THE RIGHT TO BEAR ARMS--Two views
CONSTITUTION PROHIBITS FEDERAL
by Peter D. Lepiscopo
A reprint of an article that appeared in the San Diego Mirror Tribune 2/2/94 entitled:
Is its purpose for hunting? For collecting? For sport? Or for self-defense against criminals? No, although these have been offered as justification for its existence. Its sole purpose is to secure an individual's right for self-defense against government. "It" is the Second Amendment.
In order to understand the Second Amendment's constitutional purpose, one first must recognize the distinction between the Constitution and Bill of Rights. The Constitution establishes a government of limited powers; thus it deals exclusively with power. Conversely, the Bill of Rights (Amendments 1 through 10) was adopted to secure individual rights against government's intrusion; thus it deals exclusively with individual rights.
The importance of this distinction is indispensable when one attempts to discern the meaning and purpose of the Second Amendment. For example, if the Second Amendment is designed to secure a right against government's intrusion, then the question is raised: How can one argue that the amendment's purpose is for self-defense against criminals?
The answer, of course, is that one cannot because the Bill of Rights does not secure an individual's rights against other individuals but against government. Accordingly, present-day opponents and proponents of gun control are engaged in a debate that does not address the principle of government vs. individual but individual vs. individual. This misinformed and illogical debate would offend the Founding Fathers.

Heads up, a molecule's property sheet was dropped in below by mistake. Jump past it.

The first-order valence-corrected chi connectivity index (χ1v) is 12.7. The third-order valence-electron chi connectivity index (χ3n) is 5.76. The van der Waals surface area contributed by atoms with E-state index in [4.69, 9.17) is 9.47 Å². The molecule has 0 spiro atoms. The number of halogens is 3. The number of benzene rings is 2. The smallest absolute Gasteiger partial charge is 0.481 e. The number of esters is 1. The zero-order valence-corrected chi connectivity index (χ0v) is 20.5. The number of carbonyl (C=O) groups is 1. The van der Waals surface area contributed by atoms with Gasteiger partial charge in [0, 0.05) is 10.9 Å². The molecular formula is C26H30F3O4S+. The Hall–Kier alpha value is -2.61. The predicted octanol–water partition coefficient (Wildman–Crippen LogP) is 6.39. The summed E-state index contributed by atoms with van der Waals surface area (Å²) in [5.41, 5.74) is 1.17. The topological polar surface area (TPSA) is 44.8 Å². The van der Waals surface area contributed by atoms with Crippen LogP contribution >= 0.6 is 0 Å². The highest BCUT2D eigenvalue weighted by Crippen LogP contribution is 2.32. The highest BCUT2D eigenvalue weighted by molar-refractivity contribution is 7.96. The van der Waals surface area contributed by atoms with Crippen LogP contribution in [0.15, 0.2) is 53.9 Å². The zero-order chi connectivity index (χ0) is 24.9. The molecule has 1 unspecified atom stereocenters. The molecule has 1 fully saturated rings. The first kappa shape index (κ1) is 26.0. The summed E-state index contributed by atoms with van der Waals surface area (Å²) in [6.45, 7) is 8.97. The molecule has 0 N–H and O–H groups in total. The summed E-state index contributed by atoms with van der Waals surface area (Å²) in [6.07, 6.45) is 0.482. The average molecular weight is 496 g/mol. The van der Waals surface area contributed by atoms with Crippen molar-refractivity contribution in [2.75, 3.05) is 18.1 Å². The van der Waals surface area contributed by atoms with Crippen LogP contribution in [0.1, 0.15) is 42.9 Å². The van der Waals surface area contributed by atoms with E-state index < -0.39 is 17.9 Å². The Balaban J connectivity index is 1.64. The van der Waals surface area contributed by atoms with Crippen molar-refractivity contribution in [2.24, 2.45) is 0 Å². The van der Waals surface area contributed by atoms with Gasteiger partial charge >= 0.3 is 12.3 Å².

Another misconception about the Second Amendment is the unfounded assertion that the amendment's language is ambiguous. The Second Amendment provides: "A well regulated militia, being necessary to the security of a free state, the right of the people to keep and bear arms, shall not be infringed".
This language is not ambiguous but clear if one properly analyzes the amendment according to Thomas Jefferson's instructions: "On every question of constructions of the Constitution let US carry ourselves back to the time when the Constitution was adopted and recollect the spirit manifested in the debates".
In order to find the purpose behind the Second Amendment, one need only recall the Founders' fear of government's abuse of power.
Specifically, the Founders feared a standing army, which is defined in the Oxford English Dictionary as an army of professional soldiers kept permanently on foot. For example, it was Britain's standing army as assembled in 1770 that caused the Boston Massacre.